Joseph von Fraunhofer was certainly the most talented lenscrafter of his time. Though he received very little in the way of formal schooling, he dedicatedhis life to creating optical instruments of unsurpassed quality. Through hisefforts, telescopes and prisms of amazing clarity were created; in addition,he invented the device known as the spectroscope for observing the dark lines found in the visible spectrum, effectively founding the science of spectroscopy.
Fraunhofer was born in Bavaria in 1787. His father was a poor glass maker whocould not afford to send his youngest to more than a few years of school, and so at the age of 10 Joseph began working in the family workshop. Upon his father's death in 1789 Fraunhofer became an apprentice to a Munich lensmaker.Although young Fraunhofer showed much promise, the master lensmaker used himprimarily as slave labor, driving the boy to near-starvation and exhaustion.
Strangely, the luckiest day of Fraunhofer's life may have been July 21, 1801,when the run-down building in which he slept collapsed. Though unhurt, Fraunhofer was trapped beneath the wreckage, prompting a large community rescue operation; in fact, the Elector of Bavaria himself was drawn to the scene. Whenextricated, Fraunhofer was given a monetary award from the Elector--enough money to buy out the remainder of his miserable apprenticeship and to begin his own business.
Although he squandered much of his award on an unproductive get-rich-quick scheme, Fraunhofer retained enough money to remain in Munich, and in 1806 he was employed by the famous Munich Philosophical Instrument Company, one of themost prominent suppliers of scientific optical equipment in the world. Therehe was able to exercise his glassworking abilities, producing lenses and prisms of unprecedented clarity. He rapidly gained a reputation for constructinglens systems free of color flaws (such lenses were vitally important to astronomical observing). He also constructed, in 1817, a 9.5 inch lens for the Russian Dorpat Observatory; using this lens, Russian astronomers were able to discern over 2000 new double stars.
It was while he was perfecting his lenses that Fraunhofer made what was to behis most important discovery. In order to calibrate his instruments he wouldfocus them upon a bright candle. One day, however, he chose to use the lightfrom the sun. He was quite surprised to find a number of dark lines crossingthe sun's rainbow spectrum--lines that were not present in the spectra of candlelight. Although a few dark lines had been identified years earlier by William Hyde Wollaston (1766-1828), Fraunhofer's precise equipment enabled him to discern 574 individual lines in the spectrum of the sun.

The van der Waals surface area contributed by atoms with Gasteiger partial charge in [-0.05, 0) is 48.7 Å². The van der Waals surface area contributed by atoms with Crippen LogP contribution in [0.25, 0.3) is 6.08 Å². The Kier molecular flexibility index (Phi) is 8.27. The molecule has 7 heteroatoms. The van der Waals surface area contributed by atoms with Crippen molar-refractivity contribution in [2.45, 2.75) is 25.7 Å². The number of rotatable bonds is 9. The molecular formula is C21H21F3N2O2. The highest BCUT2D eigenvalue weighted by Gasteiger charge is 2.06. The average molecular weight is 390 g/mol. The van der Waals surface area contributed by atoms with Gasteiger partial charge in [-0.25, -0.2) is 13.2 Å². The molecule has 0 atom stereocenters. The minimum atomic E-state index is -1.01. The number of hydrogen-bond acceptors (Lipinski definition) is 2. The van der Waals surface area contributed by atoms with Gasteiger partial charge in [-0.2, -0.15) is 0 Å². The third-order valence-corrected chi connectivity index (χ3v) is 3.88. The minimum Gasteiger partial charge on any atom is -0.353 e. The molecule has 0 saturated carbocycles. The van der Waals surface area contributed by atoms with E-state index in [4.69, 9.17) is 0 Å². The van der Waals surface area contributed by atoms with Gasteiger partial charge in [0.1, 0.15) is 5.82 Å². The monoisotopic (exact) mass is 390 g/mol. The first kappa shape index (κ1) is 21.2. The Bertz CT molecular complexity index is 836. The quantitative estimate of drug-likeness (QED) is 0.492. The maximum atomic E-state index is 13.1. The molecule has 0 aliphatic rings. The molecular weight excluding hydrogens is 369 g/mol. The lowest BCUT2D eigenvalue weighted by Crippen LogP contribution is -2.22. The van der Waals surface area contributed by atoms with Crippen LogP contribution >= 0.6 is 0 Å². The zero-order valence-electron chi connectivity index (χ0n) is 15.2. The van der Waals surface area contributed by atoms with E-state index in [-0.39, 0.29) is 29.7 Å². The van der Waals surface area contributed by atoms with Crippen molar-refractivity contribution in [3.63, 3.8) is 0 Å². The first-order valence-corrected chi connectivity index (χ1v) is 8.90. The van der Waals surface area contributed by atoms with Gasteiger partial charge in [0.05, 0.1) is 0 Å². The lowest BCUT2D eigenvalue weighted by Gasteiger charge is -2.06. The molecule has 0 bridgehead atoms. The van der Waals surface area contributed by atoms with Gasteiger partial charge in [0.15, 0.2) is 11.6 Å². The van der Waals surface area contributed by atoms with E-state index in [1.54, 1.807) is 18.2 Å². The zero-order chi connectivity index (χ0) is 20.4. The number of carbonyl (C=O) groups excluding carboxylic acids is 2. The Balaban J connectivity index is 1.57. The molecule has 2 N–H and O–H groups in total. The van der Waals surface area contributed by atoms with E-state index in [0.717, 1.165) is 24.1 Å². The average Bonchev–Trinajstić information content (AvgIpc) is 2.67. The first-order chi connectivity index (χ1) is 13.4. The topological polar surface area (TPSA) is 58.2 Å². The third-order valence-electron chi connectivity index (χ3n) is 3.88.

Fraunhofer began to examine the spectra of many light sources using an invention called a spectroscope. He found that different elements, when heated to incandescence, would produce lines at different positions in the spectrum. Healso discovered that the light from the moon and the planets displayed the same line pattern as the sun, while other bright stars possessed individual spectral "signatures" (this is actually a logical conclusion, since the light from these bodies is simply reflected sunlight, but other stars generate theirown light). Working tirelessly, Fraunhofer succeeded in mapping the more thanfive hundred lines in the solar spectrum and calculating the approximate wavelengths at which they occurred.
These dark lines--now known as Fraunhofer lines--were actually areas of the spectrum where light is absorbed. When the light from a star encountersthe elements at the outside of its atmosphere, the elements will absorb certain frequencies. By observing any star's Fraunhofer lines, an astronomer canidentify the elements in that star's atmosphere. All of this was unknown to Fraunhofer himself, and was left for Gustav Kirchhoff (1824-1887) to explain in 1859.
While conducting his research on spectral lines, Fraunhofer had been using prisms to separate light into its component colors. However, it was also commonpractice to obtain a spectrum by passing the light through a very thin slit.It occurred to Fraunhofer that a wire mesh could be assembled wherein the holes would act as hundreds of extremely thin slits, effectively splitting andre-splitting the passing light. Thus in 1821 he constructed a diffraction grating comprised of 260 wires, producing a widely dispersed spectrum. He laterfound that an even wider (and more easily examined) dispersion could be obtained if the wires were set closer together.
Fraunhofer considered his methods trade secrets and never published them; therefore, much of his work was a mystery to his peers. Also, though he was a highly skilled craftsman, he was viewed by the scientific community as nothingmore than a technician. He was never truly accepted by the intelligentsia, and while he could attend scientific meetings he was never allowed to address them. He died of tuberculosis a few months before his 40th birthday.